Tuesday, March 16, 2010

Not art

I have been at my sewing machine every day for the past month, but not making art. We have two chairs that are probably 35 years old, and the upholstery was wearing out. Especially where I had scrubbed it because of animal accidents. Yet the chairs were still in good condition and very comfortable. They sort of swivel and rock. So I thought I would make slipcovers for them. How hard could it be? Talk about famous last words....

Now I know why it costs so much to have these made. Being a novice at this, I went to the library and checked out several books on making slipcovers. Read them thoroughly. Only one of the three actually gave explicit instructions. The other two pretty much left out the steps getting from "Buy your fabric" to "Put it on the chair."

I started out by making a muslin cover so I could figure out where the difficult parts would be and learn how to handle them. Well, I figured out where the difficult parts would be but didn't solve how to handle them, at least not very well. When I got the slipcover fabric I bravely set off. The book said to make the seat cushions first, just for a psychological benefit. So I did. But the first cushion turned out way too big, and then I decided I should buy new cushions since why go to all this effort and use old cushions? I'll save the cushion cover til later.

Anyhow, after a lot of bad language, ripping out, frustration, and hair pulling, I finished one slipcover. I took it to chair #2 to put it on. I had used chair #1 as my model. That's when I discovered that the chairs were fraternal twins, and not identical twins. More bad language, but no more ripping out. On to the second slipcover. Which wasn't any easier, and even developed its own new problems.

But finally they're done. They're not perfect but they are pretty good. Slipcovers can't fit as well as upholstery, so I can live with the wrinkles. They look much better than they used to.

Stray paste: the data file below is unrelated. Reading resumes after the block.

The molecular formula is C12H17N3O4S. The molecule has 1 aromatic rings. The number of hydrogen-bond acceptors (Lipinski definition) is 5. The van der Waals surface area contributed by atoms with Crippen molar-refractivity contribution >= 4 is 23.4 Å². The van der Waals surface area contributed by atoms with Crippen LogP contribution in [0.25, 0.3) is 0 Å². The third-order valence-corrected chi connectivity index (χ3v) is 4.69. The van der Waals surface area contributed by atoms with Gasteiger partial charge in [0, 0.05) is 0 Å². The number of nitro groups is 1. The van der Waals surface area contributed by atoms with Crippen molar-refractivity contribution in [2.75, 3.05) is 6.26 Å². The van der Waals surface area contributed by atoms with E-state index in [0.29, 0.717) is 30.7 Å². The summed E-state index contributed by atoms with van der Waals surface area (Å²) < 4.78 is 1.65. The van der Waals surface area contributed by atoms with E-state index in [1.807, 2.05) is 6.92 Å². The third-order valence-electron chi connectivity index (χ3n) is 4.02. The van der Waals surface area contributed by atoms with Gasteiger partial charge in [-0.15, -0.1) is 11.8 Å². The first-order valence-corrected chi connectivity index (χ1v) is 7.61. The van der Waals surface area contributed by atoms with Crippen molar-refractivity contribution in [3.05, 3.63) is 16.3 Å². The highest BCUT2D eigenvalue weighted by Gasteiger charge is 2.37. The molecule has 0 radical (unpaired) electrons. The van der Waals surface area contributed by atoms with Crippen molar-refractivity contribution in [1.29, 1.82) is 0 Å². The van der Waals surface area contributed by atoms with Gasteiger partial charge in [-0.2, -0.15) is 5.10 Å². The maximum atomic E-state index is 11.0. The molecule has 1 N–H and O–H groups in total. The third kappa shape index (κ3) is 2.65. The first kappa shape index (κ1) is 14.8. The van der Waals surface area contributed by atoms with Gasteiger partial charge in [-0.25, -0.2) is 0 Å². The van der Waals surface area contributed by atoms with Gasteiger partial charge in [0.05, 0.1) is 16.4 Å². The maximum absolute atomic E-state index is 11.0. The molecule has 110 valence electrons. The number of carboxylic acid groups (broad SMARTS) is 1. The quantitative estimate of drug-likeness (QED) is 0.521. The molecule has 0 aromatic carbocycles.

After I was about 75% finished with the second slipcover I discovered a website of a guy who sells step-by-step instructions of how to make slipcovers, geared towards the beginner. I was particularly interested in the "tips for first-timers". He suggested to not try to tackle a chair with an attached back cushion, wings, or curved arms. Check, check, and check, my chairs have all three. Probably better I didn't know that up front.



And here is Rosie, now 8 months old. She supervised from her comfortable perch, or helped by chewing the tape measure, pulling out pins, and knocking stuff off the table.

And now gotta get back to doing some art. The snow has melted and Spring is starting. Hooray!

9 comments:

Mandi said...

Ooooh! Good for you. That is a scary project. I am going to try my first slipcover next week and I'm kind of dreading it, but the chair is fading and needs it. I see you did some nice piping, too. Looks great.

Gerrie said...

I used to reupholster furniture. Haven't done it in ages. I have a nice chair in my office that needs redoing - great chair! You may have inspired me to do this again.

sophie said...

Years ago, I took a slipcover workshop at The Sewing Workshop in San Francisco. Everyone brought a chair and created a pattern (from muslin). It was very educational both to work on the chair I had brought, plus watching what everyone else was doing. Slipcovers ARE a lot of work–in many ways, I think they are harder than re-upholstering a piece of furniture. Pat yourself on the back. You did GREAT!

Cathy Kleeman said...

Thanks, all! I think a slipcover workshop would have been a good thing for me, but I didn't know of any around and would probably be too impatient to wait for one. I have to move while I'm still eager for the project. If I wait too long it will never get done.

Pink and Polka Dot said...

Great Job! I would love to see the before picture. Slipcovers ARE hard work...I don't think people realize that. It's beautiful!

Cathy Kleeman said...

I thought about a before picture but it takes about 15 minutes to get the slipcover on and tucked in and smoothed out and I'm not taking those suckers off again until absolutely necessary. :)

Dawn said...

Cathy, the slipcover looks great! I did my sofa and chair about 15 years ago and I remember it being a bit painful!! Sold the pair at a flea market and got my asking price!

sharon said...

the slipcovers look great!!! i recovered pillows on a wicker chair last year and even thought they came out fine...it was difficult to get them to fit tight on the cushion....

TALL GIRL said...

Thanks for giving me a good laugh on a gloomy day! I love this mindset we seem to have developed about saving money while giving ourselves a migraine...like our mental health has no value?!!! The chair looks fabulous, btw!